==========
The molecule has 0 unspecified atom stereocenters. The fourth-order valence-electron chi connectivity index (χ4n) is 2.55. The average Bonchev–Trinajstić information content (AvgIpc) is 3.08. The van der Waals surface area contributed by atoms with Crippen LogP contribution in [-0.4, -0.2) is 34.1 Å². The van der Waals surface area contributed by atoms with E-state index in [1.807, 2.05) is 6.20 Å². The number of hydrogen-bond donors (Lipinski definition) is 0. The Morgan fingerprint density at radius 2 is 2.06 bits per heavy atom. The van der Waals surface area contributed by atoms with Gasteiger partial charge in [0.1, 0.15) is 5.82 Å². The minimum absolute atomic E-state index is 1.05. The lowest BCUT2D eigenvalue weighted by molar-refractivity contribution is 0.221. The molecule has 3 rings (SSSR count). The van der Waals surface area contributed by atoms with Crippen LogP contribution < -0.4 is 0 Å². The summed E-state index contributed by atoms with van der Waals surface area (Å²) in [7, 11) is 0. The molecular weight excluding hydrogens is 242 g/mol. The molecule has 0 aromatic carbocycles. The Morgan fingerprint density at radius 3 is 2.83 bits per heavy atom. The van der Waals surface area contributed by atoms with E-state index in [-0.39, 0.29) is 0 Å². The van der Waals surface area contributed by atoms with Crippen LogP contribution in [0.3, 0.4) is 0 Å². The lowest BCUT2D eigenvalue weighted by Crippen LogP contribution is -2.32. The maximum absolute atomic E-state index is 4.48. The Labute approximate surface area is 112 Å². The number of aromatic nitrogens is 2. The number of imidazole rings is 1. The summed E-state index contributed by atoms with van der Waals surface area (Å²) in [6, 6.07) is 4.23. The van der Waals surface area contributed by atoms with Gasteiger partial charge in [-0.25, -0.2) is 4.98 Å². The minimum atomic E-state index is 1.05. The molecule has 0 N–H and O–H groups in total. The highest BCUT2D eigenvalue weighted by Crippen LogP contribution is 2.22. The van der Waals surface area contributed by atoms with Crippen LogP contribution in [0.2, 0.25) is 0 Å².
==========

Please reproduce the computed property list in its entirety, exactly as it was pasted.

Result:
The molecule has 0 unspecified atom stereocenters. The fourth-order valence-electron chi connectivity index (χ4n) is 2.55. The average Bonchev–Trinajstić information content (AvgIpc) is 3.08. The van der Waals surface area contributed by atoms with Crippen LogP contribution in [-0.4, -0.2) is 34.1 Å². The van der Waals surface area contributed by atoms with E-state index in [1.807, 2.05) is 6.20 Å². The number of hydrogen-bond donors (Lipinski definition) is 0. The Morgan fingerprint density at radius 2 is 2.06 bits per heavy atom. The van der Waals surface area contributed by atoms with Gasteiger partial charge in [0.1, 0.15) is 5.82 Å². The minimum absolute atomic E-state index is 1.05. The lowest BCUT2D eigenvalue weighted by molar-refractivity contribution is 0.221. The molecule has 3 rings (SSSR count). The van der Waals surface area contributed by atoms with Crippen LogP contribution < -0.4 is 0 Å². The summed E-state index contributed by atoms with van der Waals surface area (Å²) in [7, 11) is 0. The molecular weight excluding hydrogens is 242 g/mol. The molecule has 0 aromatic carbocycles. The Morgan fingerprint density at radius 3 is 2.83 bits per heavy atom. The van der Waals surface area contributed by atoms with E-state index in [-0.39, 0.29) is 0 Å². The van der Waals surface area contributed by atoms with Crippen LogP contribution in [0.3, 0.4) is 0 Å². The lowest BCUT2D eigenvalue weighted by Crippen LogP contribution is -2.32. The maximum absolute atomic E-state index is 4.48. The Labute approximate surface area is 112 Å². The number of aromatic nitrogens is 2. The number of imidazole rings is 1. The summed E-state index contributed by atoms with van der Waals surface area (Å²) in [6, 6.07) is 4.23. The van der Waals surface area contributed by atoms with Gasteiger partial charge in [-0.25, -0.2) is 4.98 Å². The minimum atomic E-state index is 1.05. The molecule has 0 N–H and O–H groups in total. The highest BCUT2D eigenvalue weighted by Crippen LogP contribution is 2.22. The van der Waals surface area contributed by atoms with Crippen LogP contribution in [0.2, 0.25) is 0 Å².